The next few days and weeks will see opinion pieces in papers and blogs about how Singapore does it. Practically every one will try to sound original, but you will hear the same refrains from every tune: Our methods, our teachers, our culture.
 

 
I say these three things:

  1. If we are to take rankings seriously, we should not cherry-pick only the ones that make us look good. We should also focus on where we do not do as well and seek to do good or be better.
  2. If we are to attribute what creates good results in tests, I say we not ignore a) critics like Yong Zhao, and b) the effect of tuition and test preparation.
  3. Tests are just that and so are their results. They are not necessarily designed to be predictive nor do they guarantee transfer of test-based skills to wider world application. The context of a test is the test.

I also ask this question: Ever notice how the rankings focus on mathematics and science? Have you wondered why there are no rankings for the humanities or our humanity? Have you reflected on your answer to the last question?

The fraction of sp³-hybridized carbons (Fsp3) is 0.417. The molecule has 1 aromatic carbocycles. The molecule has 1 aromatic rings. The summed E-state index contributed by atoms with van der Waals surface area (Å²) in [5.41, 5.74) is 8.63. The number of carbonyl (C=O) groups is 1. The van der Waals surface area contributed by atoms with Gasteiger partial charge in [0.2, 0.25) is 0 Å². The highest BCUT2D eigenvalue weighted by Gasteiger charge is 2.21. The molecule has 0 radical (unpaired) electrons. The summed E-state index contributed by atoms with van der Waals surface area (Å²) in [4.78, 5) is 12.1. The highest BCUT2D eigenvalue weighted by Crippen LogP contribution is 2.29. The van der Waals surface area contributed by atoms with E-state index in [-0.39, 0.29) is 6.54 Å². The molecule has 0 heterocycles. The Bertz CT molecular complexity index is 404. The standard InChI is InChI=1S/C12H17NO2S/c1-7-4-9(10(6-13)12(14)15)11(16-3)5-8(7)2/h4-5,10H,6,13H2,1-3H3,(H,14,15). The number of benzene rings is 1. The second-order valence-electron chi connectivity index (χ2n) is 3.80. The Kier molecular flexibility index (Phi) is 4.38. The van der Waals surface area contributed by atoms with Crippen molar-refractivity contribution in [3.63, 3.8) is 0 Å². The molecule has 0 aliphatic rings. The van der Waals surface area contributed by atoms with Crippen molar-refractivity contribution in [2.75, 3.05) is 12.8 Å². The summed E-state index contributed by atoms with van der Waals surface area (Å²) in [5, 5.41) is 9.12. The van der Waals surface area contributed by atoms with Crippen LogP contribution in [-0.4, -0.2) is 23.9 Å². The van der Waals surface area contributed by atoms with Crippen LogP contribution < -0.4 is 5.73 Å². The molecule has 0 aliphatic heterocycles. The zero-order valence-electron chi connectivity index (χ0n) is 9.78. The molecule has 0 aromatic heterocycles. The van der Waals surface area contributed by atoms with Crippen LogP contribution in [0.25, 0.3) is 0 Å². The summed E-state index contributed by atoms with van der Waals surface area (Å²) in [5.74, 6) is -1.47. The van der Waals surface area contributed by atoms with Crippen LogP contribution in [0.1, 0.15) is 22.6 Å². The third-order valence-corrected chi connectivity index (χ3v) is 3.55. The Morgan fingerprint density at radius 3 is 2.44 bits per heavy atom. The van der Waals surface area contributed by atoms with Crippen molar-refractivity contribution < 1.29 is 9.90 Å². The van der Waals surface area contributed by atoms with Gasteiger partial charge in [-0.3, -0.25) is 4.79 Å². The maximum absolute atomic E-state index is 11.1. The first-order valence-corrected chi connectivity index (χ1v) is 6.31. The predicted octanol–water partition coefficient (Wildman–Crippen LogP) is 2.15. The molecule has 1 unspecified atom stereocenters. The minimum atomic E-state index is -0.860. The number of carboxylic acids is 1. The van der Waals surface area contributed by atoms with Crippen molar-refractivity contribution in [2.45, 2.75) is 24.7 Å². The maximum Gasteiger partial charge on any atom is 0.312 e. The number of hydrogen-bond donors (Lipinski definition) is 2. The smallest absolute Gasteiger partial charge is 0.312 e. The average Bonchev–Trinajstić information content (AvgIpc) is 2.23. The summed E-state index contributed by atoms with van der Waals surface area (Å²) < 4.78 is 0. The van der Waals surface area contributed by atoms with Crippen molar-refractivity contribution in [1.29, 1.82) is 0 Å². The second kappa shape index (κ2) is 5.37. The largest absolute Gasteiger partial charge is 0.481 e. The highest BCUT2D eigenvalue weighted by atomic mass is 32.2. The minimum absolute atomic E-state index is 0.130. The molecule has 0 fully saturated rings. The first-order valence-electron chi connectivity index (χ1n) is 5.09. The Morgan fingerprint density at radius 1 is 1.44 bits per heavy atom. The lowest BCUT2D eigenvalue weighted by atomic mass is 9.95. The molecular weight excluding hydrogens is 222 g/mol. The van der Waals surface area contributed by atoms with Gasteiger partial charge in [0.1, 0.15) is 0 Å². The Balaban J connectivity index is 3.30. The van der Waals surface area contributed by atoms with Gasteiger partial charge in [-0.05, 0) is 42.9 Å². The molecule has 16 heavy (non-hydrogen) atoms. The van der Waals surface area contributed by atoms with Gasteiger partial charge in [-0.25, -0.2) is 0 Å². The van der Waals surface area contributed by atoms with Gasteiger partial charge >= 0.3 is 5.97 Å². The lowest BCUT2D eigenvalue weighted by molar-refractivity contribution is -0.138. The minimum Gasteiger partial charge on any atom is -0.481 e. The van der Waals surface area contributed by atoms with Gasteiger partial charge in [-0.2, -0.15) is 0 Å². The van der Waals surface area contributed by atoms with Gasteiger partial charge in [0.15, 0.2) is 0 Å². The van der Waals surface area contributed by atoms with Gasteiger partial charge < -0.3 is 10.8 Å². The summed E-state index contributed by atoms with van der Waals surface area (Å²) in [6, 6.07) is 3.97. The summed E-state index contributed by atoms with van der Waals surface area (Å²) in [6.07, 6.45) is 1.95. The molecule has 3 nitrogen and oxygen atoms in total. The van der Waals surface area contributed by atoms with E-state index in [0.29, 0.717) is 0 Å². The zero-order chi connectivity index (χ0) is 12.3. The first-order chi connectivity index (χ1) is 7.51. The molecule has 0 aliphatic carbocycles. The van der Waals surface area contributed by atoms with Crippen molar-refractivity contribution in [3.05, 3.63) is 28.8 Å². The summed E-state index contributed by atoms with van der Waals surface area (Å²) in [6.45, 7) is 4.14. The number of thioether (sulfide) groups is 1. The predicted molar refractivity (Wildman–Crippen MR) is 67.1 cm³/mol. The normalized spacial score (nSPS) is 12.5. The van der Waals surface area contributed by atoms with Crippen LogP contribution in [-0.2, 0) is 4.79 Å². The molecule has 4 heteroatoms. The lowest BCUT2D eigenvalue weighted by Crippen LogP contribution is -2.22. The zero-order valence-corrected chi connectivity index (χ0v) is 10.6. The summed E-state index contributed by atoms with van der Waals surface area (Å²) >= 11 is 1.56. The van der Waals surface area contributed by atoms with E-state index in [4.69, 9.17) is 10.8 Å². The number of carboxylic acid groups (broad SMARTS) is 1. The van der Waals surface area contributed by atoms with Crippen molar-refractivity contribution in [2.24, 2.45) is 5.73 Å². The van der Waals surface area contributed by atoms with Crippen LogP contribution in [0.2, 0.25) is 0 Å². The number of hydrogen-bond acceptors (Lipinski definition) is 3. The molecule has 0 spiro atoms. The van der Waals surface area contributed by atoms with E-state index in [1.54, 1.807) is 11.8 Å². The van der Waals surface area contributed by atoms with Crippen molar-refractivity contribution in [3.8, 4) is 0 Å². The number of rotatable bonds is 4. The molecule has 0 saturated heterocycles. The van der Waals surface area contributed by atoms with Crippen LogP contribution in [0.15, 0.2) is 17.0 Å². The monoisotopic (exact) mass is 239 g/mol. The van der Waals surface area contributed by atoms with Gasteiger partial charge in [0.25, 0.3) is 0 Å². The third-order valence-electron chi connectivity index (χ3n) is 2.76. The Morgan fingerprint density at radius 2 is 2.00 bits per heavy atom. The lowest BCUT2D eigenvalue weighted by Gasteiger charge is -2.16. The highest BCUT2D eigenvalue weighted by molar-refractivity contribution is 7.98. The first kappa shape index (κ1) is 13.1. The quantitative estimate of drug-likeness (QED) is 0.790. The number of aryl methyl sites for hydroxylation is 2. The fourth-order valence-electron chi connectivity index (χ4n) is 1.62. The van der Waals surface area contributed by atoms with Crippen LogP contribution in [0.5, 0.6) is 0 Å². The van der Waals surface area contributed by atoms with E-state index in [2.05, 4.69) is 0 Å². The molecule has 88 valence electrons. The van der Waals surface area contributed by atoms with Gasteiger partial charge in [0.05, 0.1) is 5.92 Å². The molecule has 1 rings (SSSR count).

I found this photo on Twitter taken by @garystager.

I do not have to guess that he took the photo here in Singapore because the Twitter geo tag tells me it was taken in the eastern part of our main island.

Signs like these are very common at fast food joints and upmarket coffee shops because students frequent these spots and deny customers seating by spending long hours there.

Locals do not bat any eyelid because such signs are the norm. It takes outsiders to find them unusual or funny. When they do this, they hold up a mirror with which we should examine ourselves.

Why is it not just socially acceptable but even expected that kids study in places meant for relaxation, entertainment, or a quick meal? You might even spot mothers or tuition teachers drilling and grilling their charges at fast food restaurants.

This is almost unique to Singapore. I suspect it happens (or will happen) elsewhere. Where? Any place that has high PISA scores.